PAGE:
If you were a local leader with your eye on the future, what would you do to attract 50,000 jobs and $5 billion in investment to your city? If the frenzied bidding war kicked off by Amazon's announcement that it's looking for a location for a second headquarters is anything to go by, the answer is nearly anything.
Final bids are due into Amazon on Thursday, but more than 50 cities have already declared their intention to vie for the prize. Most seem to be touting some combination of available real estate, tax breaks, skilled workers, infrastructure, and quality of life advantages, but a few are getting markedly more creative.
While the final bids are certain to offer an incredible buffet of as-yet-to-be-revealed sweeteners, incentives, and PR ploys, here are some of the crazier maneuvers eager cities have already used to catch Amazon's eye.
1. A giant cactus from Tucson.
In a sea of bids, how do you get the point across that your city offers wide open spaces and all the necessary build blocks to grow? Tucson decided to say it with cacti.
"Cards are a bit old-fashioned for a company devoted to innovative new technologies, so Tucson decided to make its point with a 21-foot saguaro cactus, delivered to Amazon CEO Jeff Bezos," reports GeekWire. Does it bode well for Tucson's bid that the cactus ended up being donated to a museum as per the tweet below? You be the judge.
2. New Jersey goes big on tax breaks.
Cacti are admittedly cool looking, but New Jersey is known more for directness than desert flora. No wonder then that the state's governor, Chris Christie, opted to get to the heart of the matter and skip the attention-grabbing gifts. His state is promising a jaw-dropping $7 billion in tax breaks if Amazon decides to locate in Newark.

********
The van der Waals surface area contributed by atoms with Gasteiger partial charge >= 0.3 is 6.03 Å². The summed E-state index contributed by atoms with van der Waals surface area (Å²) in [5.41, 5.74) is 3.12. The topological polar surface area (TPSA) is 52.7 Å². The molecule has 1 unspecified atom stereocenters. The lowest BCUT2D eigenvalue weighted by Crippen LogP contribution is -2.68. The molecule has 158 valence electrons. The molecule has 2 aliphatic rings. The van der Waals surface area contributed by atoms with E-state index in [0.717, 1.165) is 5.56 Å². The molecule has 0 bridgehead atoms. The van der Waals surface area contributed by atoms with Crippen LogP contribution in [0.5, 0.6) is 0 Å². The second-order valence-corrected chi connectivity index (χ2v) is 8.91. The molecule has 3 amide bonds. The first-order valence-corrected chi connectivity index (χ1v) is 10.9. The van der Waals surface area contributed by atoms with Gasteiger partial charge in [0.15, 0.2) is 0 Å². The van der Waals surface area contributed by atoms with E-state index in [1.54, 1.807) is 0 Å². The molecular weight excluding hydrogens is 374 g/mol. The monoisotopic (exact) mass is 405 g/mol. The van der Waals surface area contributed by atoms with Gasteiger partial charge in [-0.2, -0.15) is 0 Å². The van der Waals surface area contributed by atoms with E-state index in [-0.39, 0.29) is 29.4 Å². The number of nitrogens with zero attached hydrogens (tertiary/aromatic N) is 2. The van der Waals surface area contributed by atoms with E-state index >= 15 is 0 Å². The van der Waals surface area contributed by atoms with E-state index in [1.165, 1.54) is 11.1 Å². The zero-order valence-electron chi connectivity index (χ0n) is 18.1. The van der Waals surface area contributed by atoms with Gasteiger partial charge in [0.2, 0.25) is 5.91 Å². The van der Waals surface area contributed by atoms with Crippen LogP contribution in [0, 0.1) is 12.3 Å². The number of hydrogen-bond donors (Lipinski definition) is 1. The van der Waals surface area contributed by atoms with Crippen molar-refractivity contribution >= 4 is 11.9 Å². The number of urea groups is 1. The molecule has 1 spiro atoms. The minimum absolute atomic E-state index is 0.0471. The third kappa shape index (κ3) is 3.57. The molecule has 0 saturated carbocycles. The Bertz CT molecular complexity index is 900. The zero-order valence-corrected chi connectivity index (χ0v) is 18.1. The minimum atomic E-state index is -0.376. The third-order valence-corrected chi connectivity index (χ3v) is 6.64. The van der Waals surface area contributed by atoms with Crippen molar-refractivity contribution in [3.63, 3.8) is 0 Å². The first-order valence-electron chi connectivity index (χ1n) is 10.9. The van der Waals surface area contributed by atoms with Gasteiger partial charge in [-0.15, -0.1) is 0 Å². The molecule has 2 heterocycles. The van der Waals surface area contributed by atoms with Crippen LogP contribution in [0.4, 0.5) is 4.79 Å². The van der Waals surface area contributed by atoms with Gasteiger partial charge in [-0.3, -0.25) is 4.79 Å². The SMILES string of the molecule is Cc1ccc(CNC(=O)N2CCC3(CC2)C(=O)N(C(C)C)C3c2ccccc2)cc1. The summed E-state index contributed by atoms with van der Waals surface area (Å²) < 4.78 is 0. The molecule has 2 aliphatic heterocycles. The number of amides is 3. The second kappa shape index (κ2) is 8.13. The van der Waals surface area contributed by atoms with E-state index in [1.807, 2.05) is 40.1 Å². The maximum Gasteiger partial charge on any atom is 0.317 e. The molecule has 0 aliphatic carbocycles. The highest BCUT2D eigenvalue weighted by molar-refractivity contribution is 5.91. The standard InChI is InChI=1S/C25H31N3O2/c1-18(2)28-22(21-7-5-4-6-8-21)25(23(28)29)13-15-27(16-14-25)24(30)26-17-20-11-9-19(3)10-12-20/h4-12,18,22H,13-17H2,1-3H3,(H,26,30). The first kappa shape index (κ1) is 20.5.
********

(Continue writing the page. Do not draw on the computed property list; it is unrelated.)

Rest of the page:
3. Amazon HQ located in Amazon, Georgia.
A massive new Amazon HQ will no doubt bring massive changes to whatever city hosts it. Stonecrest, Georgia, is asking: wouldn't it just be easier to start from scratch and build your own city instead? "The City of Stonecrest, Ga. has approved a plan to carve out a 345-acre stretch of land inside the town to give Amazon its own city if it wins HQ2," notes GeekWire. Amazon is even being invited to call the newly minted town after itself.
"There are several major U.S. cities that want Amazon, but none has the branding opportunity we are now offering this visionary company," Mayor Jason Lary told the Journal-Constitution. It's a bold gesture, but "a bit of a hail mary," GeekWire points out. "Stonecrest's population is roughly half of what Amazon is seeking: metropolitan areas with at least 1 million residents."
4. Another build-to-suit offer from Frisco.
In further bad news for small Stonecrest, it's not even the only contender offering to let Amazon essentially build it's own city. "Our city's only about 60 percent built out, so we've got a lot of available land where we can build to suit," Jeff Cheney, the mayor of Frisco, Texas, told The New York Times. "We play to win. We're innovators. We're forward thinkers, and we're serious."
5. Dallas is building a bullet train.
Say your city is already thinking of building a high-speed train to another hub. Why not dress up this existing infrastructure project as an impressive perk for a certain massive company on the hunt for a new home? That is apparently the thinking of Dallas.
The city is proposing that Amazon HQ2 "would surround a proposed station for a bullet train, which Dallas magazine reports is expected to cost $15 billion. If fully approved by the city, the 240-mile line would transport passengers from Houston to Dallas in 90 minutes," reports Business Insider. And no loss for Dallas if Amazon picks another location. The plan "is likely to happen with or without Amazon. Developers hope to start construction on the development by late 2018," BI adds.